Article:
It’s not snake season (they hibernate in the winter and generally don’t emerge until March), but you may see a snake on the trail if the weather is warm or if it has been raining a lot (they may move onto the road to get out of a damp depression.) Just carefully walk around them. Stay on the marked trails. Don’t put your feet or your hands in places you can not see.
If you are bitten by a venomous snake (you won’t be, we’re just being pro-active), call 911 immediately, especially if the area changes color, begins to swell or is painful. If possible, take these steps while waiting for medical help:
- Remain calm and move beyond the snake’s striking distance.
- Remove jewelry and tight clothing before you start to swell.
- Position yourself, if possible, so that the bite is at or below the level of your heart.
- Clean the wound, but don’t flush it with water. Cover it with a clean, dry dressing.
- Don’t use a tourniquet or apply ice.
- Don’t cut the wound or attempt to remove the venom.
- Don’t drink caffeine or alcohol, which could speed the rate at which your body absorbs venom.
- Don’t try to capture the snake. Try to remember its color and shape so that you can describe it, which will help in your treatment.
Most of the snakes in the San Antonio area are harmless, but there are the four to watch out for:
Both “water moccasin” and “cottonmouth” are common names for Agkistrodon piscivorus. The name ‘cottonmouth’ comes from the white coloration of the inside of the snake’s mouth. Water moccasins are pit vipers, like copperheads and rattlesnakes. They may be found swimming in swamps, marshes, drainage ditches, and at the edges of ponds, lakes and streams. On land, they’re found near water and fields. They like to sun themselves on branches, stones and logs near the water’s edge. Water moccasins have a reputation for being aggressive, but in reality, they rarely bite humans.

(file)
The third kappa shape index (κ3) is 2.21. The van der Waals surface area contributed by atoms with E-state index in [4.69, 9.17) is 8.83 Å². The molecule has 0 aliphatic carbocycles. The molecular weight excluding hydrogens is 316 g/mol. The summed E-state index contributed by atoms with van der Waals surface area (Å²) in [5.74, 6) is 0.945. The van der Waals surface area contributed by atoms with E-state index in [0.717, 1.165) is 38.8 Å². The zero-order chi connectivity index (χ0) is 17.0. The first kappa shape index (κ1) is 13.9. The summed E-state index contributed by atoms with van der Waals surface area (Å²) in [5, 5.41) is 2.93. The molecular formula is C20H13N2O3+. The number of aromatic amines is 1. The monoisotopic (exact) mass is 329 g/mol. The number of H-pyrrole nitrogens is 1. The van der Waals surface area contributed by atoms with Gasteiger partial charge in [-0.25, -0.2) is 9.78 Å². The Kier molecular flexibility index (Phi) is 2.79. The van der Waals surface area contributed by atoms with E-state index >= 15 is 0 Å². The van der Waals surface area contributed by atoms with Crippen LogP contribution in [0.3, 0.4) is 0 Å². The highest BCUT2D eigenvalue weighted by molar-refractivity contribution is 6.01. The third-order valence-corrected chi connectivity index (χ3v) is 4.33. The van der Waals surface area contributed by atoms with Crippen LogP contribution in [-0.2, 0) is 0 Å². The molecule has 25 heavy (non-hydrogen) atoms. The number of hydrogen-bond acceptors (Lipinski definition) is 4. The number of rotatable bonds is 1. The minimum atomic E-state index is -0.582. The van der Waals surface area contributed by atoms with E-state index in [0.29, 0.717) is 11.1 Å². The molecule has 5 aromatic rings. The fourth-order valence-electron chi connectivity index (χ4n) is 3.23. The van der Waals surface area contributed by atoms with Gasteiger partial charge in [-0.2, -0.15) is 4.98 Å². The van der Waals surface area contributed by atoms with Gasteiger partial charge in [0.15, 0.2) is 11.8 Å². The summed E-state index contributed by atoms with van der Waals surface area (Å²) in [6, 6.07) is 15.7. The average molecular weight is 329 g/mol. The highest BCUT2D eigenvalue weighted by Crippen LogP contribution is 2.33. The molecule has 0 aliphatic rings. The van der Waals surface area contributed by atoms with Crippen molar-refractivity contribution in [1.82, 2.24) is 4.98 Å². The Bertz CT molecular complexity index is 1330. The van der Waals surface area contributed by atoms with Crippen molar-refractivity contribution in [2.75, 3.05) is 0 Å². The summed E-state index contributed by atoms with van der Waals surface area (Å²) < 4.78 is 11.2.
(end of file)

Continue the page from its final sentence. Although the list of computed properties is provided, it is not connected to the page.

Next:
The western diamondback rattlesnake, Crotalus atrox, is a venomous pit viper. Adults commonly grow to four feet in length. The color ranges from brown to gray to pinkish, depending on the shade of its habitat. Its back is lined with dark diamond-shaped blotches outlined by lighter-colored scales. The spade-shaped head is distinguished by two dark stripes, one on each side of its face. Its tail is circled by several alternating black and white bands, like the pattern of a raccoon’s tail. The snake has “rattle” on the end of the tail that it uses as a warning sign.
The brightly colored Texas coral snake, Micrurus fulvius tener, is the state’s only member of the Elapidae family, which includes the cobras of Asia and Africa. The coral snake is slender with a small indistinctive head and round pupils, and is usually is 2-1/2 feet or shorter. Its distinctive pattern is a broad black ring, a narrow yellow ring and a broad red ring, with the red rings always bordered by the yellow rings. Several harmless snakes are similarly marked, but never with the red and yellow touching. ‘Red on yellow, kill a fellow; red on black, venom lack,’ is a handy way to distinguish the highly venomous coral snake from nonvenomous ringed species.
Copperheads, Agkistrodon contortrix, another variety of pit viper, have chestnut or reddish-brown crossbands on a lighter colored body. These snakes are found in rocky areas and wooded bottomlands and are rare in dry areas. In the spring they can be found along streams and rivers, as well as in weed-covered vacant lots. Bites are rare and are usually the result of the snake being handled or accidentally stepped on.
Some people LIKE snakes. If you want to get upfront and personal with a pit viper, there is an excellent reptile house in the San Antonio Zoo, which is on the route of the 23K walk on Sunday. Or, if you have a car, drive 30 miles north on IH-35 to the Snake Farm in New Braunfels. It’s like a trip back into the 1950s.